Metabolomic approaches have been documented to have great value in phenotyping and diagnostic analyses in plants1. The IROA® protocol2,3 was applied to determine the biochemical response of wheat metabolomes to water-stress during the grain filling growth stage. SS8641, a high-yield soft-red winter wheat, was grown under well-watered and drought conditions. In this IROA phenotypic analysis, controlled greenhouse-grown leaves containing carbon at natural abundance were compared to Standard wheat leaves that were grown to contain universally-distributed ~97% 13C; namely, a targeted analysis using a biologically-relevant Internal Standard. The IROA patterns allowed the identification of the isotopically labeled peaks and their 12C isotopomers, and the removal of artifacts, noise and extraneous peaks. By pooling experimental and Standard samples, variances introduced during sample-preparation and analysis were controlled.

Untargeted metabolomic analysis of the yeast lipin phophatidate phosphatase deletion using IROA and LC-HRMS

Yu-Hsuan Tsai;1 Timothy J. Garrett;2 Yunping Qiu;3 Robyn Moir;5 Ian Willis;5 Chris Beecher;4 Richard A. Yost;1,2 Irwin Kurland3
1Department of Chemistry, University of Florida, Gainesville, FL; 2Department of Pathology, Immunology, and Laboratory Medicine, University of Florida, Gainesville, FL; 3 Department of Medicine, Albert Einstein College of  Medicine, Bronx, NY; 4 IROA Technologies, Ann Arbor, Michigan; 5 Department of Biochemistry, Albert Einstein College of Medicine, Bronx, NY
Lipins are phosphatidate phosphatases that generate diacylglycerol (DAG) from phosphatidic acid (PA), regulating a pathway key for production of triglycerides (PA->DAG->TAG). Absence of the mammalian lipin results in lipodystrophy, and yeast lipin (Pah1p)controls the formation of cytosolic lipid droplets. Depletion of PAH1 (pah1Δ) has been shown to result in a dramatic decrease in lipid droplet number. Metabolic pathways that might mediate this effect, and possibly have relevance to mammalian lipin-dependent lipodystrophy, were examined using Isotopic Ratio Outlier Analysis (IROA). IROA is a mass spectrometry based metabolomic profiling method using 13C labeling to eliminate sample-to-sample variance, discriminate against noise and artifacts, and improve compound identification. This work utilized IROA with LC-HRMS and investigated the metabolomic profiles from WT yeast vs pah1Δ.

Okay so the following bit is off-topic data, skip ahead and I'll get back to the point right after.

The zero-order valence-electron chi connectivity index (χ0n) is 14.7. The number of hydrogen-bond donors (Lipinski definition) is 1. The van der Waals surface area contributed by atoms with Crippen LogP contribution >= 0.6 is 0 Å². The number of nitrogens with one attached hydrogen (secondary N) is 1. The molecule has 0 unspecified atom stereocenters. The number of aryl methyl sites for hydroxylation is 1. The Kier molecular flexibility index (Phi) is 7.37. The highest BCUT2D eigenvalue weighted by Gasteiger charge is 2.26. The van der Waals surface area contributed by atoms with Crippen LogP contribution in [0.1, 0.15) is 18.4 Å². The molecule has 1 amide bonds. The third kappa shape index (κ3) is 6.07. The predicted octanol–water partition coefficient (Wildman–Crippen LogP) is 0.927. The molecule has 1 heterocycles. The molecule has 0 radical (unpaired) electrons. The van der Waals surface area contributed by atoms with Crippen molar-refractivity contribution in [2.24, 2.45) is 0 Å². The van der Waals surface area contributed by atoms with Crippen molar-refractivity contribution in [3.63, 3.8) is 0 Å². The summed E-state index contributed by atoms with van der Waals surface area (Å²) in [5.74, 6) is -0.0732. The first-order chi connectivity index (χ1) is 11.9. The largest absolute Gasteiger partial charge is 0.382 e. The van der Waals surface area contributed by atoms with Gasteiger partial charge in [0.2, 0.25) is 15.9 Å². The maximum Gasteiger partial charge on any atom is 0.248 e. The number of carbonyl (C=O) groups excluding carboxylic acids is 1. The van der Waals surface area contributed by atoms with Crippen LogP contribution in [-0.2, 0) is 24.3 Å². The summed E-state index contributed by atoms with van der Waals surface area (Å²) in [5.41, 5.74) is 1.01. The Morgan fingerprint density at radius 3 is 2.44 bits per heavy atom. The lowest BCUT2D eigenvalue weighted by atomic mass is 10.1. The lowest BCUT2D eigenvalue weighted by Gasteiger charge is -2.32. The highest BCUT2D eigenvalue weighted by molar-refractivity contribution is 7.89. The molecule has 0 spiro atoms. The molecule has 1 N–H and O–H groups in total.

Metabolomics of Hermaphroditic C. elegans via Isotopic Ratio Outlier Analysis using High-Resolution Accurate Mass LC/MS/MS

Caenorhabditis elegans is one of the best-studied animals in science. Despite this, metabolomic studies in C. elegans have only recently become active areas of research. The Isotopic Ratio Outlier Analysis (IROA) protocol uses 13C-isotopic signatures to identify and to quantitate metabolites. It reduces error introduced during sample preparation and analysis, including ionization suppression by the use of IROA standards. The marriage of IROA and high-resolution accurate mass (HRAM) LC/MS/MS with C. elegans metabolomics allows experiments which assess the biological response to stresses or stimuli. These experiments would conventionally be difficult due to interferences by metabolites of unlabeled organisms. With IROA labeling and HRAM detection, metabolites can be distinguished in an untargeted manner, quantitated and unambiguously identified to their chemical formulas.